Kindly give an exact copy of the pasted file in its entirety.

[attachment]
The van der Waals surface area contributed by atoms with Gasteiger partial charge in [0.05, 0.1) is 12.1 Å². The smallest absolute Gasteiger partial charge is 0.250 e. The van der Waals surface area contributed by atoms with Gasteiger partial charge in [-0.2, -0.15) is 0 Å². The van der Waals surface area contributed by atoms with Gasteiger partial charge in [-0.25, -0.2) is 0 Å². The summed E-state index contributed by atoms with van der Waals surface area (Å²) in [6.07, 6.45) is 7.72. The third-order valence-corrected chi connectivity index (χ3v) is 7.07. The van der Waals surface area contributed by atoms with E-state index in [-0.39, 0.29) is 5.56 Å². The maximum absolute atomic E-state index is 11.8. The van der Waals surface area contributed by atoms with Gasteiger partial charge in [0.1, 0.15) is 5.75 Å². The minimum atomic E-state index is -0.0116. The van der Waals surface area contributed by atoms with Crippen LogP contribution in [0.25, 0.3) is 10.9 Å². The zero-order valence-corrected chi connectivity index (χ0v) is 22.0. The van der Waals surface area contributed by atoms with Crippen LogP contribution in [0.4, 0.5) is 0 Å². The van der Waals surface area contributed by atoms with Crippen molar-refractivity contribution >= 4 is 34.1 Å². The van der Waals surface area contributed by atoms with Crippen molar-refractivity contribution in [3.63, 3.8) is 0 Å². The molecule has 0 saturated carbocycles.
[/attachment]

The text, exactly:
The van der Waals surface area contributed by atoms with Gasteiger partial charge in [0.05, 0.1) is 12.1 Å². The smallest absolute Gasteiger partial charge is 0.250 e. The van der Waals surface area contributed by atoms with Gasteiger partial charge in [-0.2, -0.15) is 0 Å². The van der Waals surface area contributed by atoms with Gasteiger partial charge in [-0.25, -0.2) is 0 Å². The summed E-state index contributed by atoms with van der Waals surface area (Å²) in [6.07, 6.45) is 7.72. The third-order valence-corrected chi connectivity index (χ3v) is 7.07. The van der Waals surface area contributed by atoms with E-state index in [-0.39, 0.29) is 5.56 Å². The maximum absolute atomic E-state index is 11.8. The van der Waals surface area contributed by atoms with Gasteiger partial charge in [0.1, 0.15) is 5.75 Å². The minimum atomic E-state index is -0.0116. The van der Waals surface area contributed by atoms with Crippen LogP contribution in [0.25, 0.3) is 10.9 Å². The zero-order valence-corrected chi connectivity index (χ0v) is 22.0. The van der Waals surface area contributed by atoms with Crippen LogP contribution in [0.4, 0.5) is 0 Å². The van der Waals surface area contributed by atoms with Crippen molar-refractivity contribution >= 4 is 34.1 Å². The van der Waals surface area contributed by atoms with Crippen molar-refractivity contribution in [3.63, 3.8) is 0 Å². The molecule has 0 saturated carbocycles.